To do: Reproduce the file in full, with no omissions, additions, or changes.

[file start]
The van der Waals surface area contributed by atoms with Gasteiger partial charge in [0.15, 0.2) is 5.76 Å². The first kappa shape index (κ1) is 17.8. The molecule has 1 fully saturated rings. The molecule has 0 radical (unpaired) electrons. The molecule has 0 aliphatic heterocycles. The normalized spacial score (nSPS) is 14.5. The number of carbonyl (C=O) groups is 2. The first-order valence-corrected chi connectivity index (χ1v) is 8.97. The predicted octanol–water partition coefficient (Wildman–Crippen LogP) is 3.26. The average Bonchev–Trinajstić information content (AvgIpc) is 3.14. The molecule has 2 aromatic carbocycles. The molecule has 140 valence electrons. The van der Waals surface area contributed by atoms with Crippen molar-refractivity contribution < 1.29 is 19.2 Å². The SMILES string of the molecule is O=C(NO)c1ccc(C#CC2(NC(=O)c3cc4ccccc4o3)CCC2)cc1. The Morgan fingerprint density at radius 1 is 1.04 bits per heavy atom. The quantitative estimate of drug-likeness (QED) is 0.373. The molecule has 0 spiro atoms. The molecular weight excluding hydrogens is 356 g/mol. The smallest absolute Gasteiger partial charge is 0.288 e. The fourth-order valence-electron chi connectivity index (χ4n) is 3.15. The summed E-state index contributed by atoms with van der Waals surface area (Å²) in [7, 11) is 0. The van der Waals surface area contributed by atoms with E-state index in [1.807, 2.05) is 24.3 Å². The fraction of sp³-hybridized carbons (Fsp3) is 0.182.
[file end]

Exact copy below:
The van der Waals surface area contributed by atoms with Gasteiger partial charge in [0.15, 0.2) is 5.76 Å². The first kappa shape index (κ1) is 17.8. The molecule has 1 fully saturated rings. The molecule has 0 radical (unpaired) electrons. The molecule has 0 aliphatic heterocycles. The normalized spacial score (nSPS) is 14.5. The number of carbonyl (C=O) groups is 2. The first-order valence-corrected chi connectivity index (χ1v) is 8.97. The predicted octanol–water partition coefficient (Wildman–Crippen LogP) is 3.26. The average Bonchev–Trinajstić information content (AvgIpc) is 3.14. The molecule has 2 aromatic carbocycles. The molecule has 140 valence electrons. The van der Waals surface area contributed by atoms with Crippen molar-refractivity contribution < 1.29 is 19.2 Å². The SMILES string of the molecule is O=C(NO)c1ccc(C#CC2(NC(=O)c3cc4ccccc4o3)CCC2)cc1. The Morgan fingerprint density at radius 1 is 1.04 bits per heavy atom. The quantitative estimate of drug-likeness (QED) is 0.373. The molecule has 0 spiro atoms. The molecular weight excluding hydrogens is 356 g/mol. The smallest absolute Gasteiger partial charge is 0.288 e. The fourth-order valence-electron chi connectivity index (χ4n) is 3.15. The summed E-state index contributed by atoms with van der Waals surface area (Å²) in [7, 11) is 0. The van der Waals surface area contributed by atoms with E-state index in [1.807, 2.05) is 24.3 Å². The fraction of sp³-hybridized carbons (Fsp3) is 0.182.